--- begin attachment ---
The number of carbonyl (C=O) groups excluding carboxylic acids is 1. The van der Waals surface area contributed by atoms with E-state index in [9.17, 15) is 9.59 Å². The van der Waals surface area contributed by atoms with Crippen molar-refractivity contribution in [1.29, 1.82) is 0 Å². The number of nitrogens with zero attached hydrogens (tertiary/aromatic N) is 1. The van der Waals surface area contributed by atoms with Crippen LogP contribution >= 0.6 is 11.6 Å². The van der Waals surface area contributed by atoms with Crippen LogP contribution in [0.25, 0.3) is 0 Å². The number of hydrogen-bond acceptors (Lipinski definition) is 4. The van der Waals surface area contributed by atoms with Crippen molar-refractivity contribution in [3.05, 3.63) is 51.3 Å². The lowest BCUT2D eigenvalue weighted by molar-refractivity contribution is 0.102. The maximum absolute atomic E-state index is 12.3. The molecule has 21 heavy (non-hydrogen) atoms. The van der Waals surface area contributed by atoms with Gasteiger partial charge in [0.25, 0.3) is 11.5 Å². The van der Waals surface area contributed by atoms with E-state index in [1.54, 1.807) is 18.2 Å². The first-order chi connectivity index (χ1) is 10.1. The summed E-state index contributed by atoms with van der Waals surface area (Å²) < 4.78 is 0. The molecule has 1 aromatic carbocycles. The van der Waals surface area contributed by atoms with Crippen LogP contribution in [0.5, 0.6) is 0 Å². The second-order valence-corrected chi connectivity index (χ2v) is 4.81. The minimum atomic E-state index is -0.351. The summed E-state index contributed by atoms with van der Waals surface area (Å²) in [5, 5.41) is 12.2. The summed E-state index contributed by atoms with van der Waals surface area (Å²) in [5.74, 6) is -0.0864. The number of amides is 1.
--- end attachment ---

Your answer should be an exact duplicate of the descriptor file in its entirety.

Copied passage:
The number of carbonyl (C=O) groups excluding carboxylic acids is 1. The van der Waals surface area contributed by atoms with E-state index in [9.17, 15) is 9.59 Å². The van der Waals surface area contributed by atoms with Crippen molar-refractivity contribution in [1.29, 1.82) is 0 Å². The number of nitrogens with zero attached hydrogens (tertiary/aromatic N) is 1. The van der Waals surface area contributed by atoms with Crippen LogP contribution >= 0.6 is 11.6 Å². The van der Waals surface area contributed by atoms with Crippen LogP contribution in [0.25, 0.3) is 0 Å². The number of hydrogen-bond acceptors (Lipinski definition) is 4. The van der Waals surface area contributed by atoms with Crippen molar-refractivity contribution in [3.05, 3.63) is 51.3 Å². The lowest BCUT2D eigenvalue weighted by molar-refractivity contribution is 0.102. The maximum absolute atomic E-state index is 12.3. The molecule has 21 heavy (non-hydrogen) atoms. The van der Waals surface area contributed by atoms with Gasteiger partial charge in [0.25, 0.3) is 11.5 Å². The van der Waals surface area contributed by atoms with E-state index in [1.54, 1.807) is 18.2 Å². The first-order chi connectivity index (χ1) is 10.1. The summed E-state index contributed by atoms with van der Waals surface area (Å²) < 4.78 is 0. The molecule has 1 aromatic carbocycles. The van der Waals surface area contributed by atoms with Crippen LogP contribution in [0.5, 0.6) is 0 Å². The second-order valence-corrected chi connectivity index (χ2v) is 4.81. The minimum atomic E-state index is -0.351. The summed E-state index contributed by atoms with van der Waals surface area (Å²) in [5, 5.41) is 12.2. The summed E-state index contributed by atoms with van der Waals surface area (Å²) in [5.74, 6) is -0.0864. The number of amides is 1.